A “good” source of a nutrient supplies 10 to 19 percent of the recommended dietary intake for that nutrient, according to the U.S. Food and Drug Administration's definition. The daily recommended intake for protein is 46 grams for women and 56 grams for men. Soy milk qualifies as a good source of protein for both women and men.
Protein in Soy Milk
An 8-ounce glass of soy milk supplies anywhere from 7 to 12 grams of protein. Unlike most other plant-based proteins, soy contains all the essential amino acids, making it a complete source of this nutrient -- just like meat, fish and dairy. You can use soy milk in smoothies, with cereal, in recipes as a cow's milk substitute or on its own.
Benefits of Soy Protein
Unlike cow’s milk and other dairy products, soy milk does not contain lactose, which makes it a good choice for people who are intolerant of this milk sugar. According to a 2009 article in “American Family Physician,” soy is also beneficial for heart health, helping to lower cholesterol levels. The same article pointed out that countries in which soy foods are eaten regularly have lower rates of prostate and breast cancer. In addition, fortified soy milk can help vegans and lactose-intolerant people get the calcium, vitamin D and B vitamins needed for optimum health.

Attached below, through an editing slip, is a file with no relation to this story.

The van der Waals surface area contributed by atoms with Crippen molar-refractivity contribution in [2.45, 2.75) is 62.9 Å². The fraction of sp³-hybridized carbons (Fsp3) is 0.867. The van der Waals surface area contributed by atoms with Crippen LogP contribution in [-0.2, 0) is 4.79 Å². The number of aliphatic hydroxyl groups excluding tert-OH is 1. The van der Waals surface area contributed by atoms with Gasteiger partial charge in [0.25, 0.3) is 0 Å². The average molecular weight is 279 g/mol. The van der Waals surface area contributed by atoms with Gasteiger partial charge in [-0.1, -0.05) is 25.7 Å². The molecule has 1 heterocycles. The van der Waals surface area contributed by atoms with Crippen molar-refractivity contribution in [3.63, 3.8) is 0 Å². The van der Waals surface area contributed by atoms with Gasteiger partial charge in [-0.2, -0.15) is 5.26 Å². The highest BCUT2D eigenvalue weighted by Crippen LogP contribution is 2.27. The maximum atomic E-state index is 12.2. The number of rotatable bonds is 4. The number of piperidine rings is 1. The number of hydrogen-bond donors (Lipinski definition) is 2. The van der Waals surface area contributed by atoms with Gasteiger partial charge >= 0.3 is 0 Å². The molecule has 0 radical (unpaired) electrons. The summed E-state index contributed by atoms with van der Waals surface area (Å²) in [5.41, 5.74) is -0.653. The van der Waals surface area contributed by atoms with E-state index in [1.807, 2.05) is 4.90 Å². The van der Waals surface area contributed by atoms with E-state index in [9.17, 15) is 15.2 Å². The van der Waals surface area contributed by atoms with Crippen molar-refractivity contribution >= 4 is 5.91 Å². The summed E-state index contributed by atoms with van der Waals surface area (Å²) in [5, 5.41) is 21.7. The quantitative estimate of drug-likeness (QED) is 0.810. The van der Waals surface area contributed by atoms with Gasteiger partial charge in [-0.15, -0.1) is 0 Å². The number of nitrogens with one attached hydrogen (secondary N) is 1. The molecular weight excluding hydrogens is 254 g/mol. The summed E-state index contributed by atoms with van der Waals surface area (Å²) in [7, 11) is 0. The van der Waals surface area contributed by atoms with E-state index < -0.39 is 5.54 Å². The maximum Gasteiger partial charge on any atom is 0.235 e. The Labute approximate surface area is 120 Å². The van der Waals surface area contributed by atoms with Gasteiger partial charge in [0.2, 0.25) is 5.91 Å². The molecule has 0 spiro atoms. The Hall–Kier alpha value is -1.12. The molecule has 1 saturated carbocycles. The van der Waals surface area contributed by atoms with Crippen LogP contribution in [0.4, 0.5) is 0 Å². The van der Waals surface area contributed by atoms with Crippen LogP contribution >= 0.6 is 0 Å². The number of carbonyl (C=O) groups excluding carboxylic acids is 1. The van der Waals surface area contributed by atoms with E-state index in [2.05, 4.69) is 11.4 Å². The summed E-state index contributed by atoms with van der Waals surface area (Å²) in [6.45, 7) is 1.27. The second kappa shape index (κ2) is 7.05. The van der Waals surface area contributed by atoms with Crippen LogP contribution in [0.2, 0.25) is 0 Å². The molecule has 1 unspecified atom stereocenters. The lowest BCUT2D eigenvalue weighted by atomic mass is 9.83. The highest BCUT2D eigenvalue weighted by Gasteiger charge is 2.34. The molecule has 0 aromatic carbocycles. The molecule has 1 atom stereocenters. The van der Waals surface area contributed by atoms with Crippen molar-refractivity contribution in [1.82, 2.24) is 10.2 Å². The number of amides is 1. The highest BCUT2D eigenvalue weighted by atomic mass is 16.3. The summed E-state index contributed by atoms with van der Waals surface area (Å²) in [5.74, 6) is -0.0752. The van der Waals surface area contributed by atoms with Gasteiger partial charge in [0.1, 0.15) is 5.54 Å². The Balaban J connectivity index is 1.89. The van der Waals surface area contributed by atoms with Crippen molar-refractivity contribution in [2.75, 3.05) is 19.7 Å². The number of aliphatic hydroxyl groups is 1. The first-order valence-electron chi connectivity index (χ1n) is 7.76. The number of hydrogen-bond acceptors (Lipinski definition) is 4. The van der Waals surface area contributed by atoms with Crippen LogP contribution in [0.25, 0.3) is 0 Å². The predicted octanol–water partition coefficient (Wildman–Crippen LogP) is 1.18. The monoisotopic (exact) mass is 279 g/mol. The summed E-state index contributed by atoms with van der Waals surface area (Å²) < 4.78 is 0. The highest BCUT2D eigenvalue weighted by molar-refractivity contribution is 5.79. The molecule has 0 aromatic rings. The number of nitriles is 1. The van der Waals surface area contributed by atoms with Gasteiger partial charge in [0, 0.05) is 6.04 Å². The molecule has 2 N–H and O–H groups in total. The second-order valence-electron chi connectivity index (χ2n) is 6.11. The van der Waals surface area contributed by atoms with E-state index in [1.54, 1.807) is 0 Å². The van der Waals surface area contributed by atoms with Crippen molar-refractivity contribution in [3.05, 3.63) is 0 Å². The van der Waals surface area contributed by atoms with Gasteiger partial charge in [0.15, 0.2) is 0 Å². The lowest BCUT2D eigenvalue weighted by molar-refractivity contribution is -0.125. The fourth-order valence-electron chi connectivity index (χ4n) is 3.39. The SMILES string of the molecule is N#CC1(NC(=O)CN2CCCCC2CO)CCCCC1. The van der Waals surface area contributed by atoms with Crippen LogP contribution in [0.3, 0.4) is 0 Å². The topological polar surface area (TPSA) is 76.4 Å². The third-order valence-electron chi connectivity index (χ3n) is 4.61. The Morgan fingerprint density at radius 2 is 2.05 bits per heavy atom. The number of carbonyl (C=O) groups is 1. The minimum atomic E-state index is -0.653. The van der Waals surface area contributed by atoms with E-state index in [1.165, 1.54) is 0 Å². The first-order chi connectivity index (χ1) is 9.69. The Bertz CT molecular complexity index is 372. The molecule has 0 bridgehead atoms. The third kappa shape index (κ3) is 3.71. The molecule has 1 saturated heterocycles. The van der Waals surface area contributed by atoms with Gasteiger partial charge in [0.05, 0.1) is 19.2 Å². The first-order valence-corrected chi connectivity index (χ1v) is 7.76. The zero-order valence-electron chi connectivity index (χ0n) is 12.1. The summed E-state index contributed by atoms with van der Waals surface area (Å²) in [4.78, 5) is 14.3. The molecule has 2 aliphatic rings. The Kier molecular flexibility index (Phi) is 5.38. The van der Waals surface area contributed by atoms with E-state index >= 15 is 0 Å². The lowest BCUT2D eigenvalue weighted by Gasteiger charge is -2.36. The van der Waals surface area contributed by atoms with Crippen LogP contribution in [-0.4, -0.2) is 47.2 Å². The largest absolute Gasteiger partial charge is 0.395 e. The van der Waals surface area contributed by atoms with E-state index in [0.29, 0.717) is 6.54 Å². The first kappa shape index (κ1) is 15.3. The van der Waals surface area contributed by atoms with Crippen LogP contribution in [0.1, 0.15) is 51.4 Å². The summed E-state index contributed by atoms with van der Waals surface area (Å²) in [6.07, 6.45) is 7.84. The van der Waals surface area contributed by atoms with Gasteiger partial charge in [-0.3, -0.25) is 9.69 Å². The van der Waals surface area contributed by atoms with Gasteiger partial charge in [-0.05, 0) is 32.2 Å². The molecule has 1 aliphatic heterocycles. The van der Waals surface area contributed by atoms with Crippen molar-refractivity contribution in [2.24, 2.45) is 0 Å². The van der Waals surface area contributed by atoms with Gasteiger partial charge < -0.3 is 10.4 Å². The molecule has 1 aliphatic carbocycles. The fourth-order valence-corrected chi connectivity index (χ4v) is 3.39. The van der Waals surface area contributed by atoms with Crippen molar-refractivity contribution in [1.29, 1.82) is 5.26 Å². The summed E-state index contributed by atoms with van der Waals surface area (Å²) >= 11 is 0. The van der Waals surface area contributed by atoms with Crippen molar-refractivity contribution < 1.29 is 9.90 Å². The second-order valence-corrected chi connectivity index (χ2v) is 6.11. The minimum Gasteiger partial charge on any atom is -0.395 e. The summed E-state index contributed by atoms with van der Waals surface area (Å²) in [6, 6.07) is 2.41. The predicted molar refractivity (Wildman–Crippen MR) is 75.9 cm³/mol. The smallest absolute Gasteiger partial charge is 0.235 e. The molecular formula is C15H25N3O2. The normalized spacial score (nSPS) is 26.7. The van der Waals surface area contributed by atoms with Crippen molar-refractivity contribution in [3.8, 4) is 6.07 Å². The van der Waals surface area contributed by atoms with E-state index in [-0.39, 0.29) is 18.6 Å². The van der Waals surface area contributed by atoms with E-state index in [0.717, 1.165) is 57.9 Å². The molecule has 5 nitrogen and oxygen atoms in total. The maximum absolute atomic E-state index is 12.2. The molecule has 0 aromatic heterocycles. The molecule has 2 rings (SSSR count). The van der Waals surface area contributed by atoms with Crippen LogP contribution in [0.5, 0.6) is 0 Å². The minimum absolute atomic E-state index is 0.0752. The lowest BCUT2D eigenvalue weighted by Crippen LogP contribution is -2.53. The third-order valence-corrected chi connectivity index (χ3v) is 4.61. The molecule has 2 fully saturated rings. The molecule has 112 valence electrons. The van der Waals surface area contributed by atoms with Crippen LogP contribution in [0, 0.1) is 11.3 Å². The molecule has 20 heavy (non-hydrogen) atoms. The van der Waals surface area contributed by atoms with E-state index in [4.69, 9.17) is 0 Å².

Much of the soybean crop grown in the United States is genetically modified. As a consequence, some nutrition experts, like Dr. Mark Hyman, recommend choosing only organic soy foods and products, including soy milk.
- U.S. Food and Drug Administration: Code of Federal Regulations
- Institute of Medicine: Dietary Reference Intakes: Macronutrients
- Columbia Health: Nutritional Differences Between Soy- and Cow's Milk
- Eden Foods: Unsweetened Edensoy, Organic Soymilk
- American Family Physician: Soy: A Complete Source of Protein
- Dr. Mark Hyman: How Soy Can Kill You and Save Your Life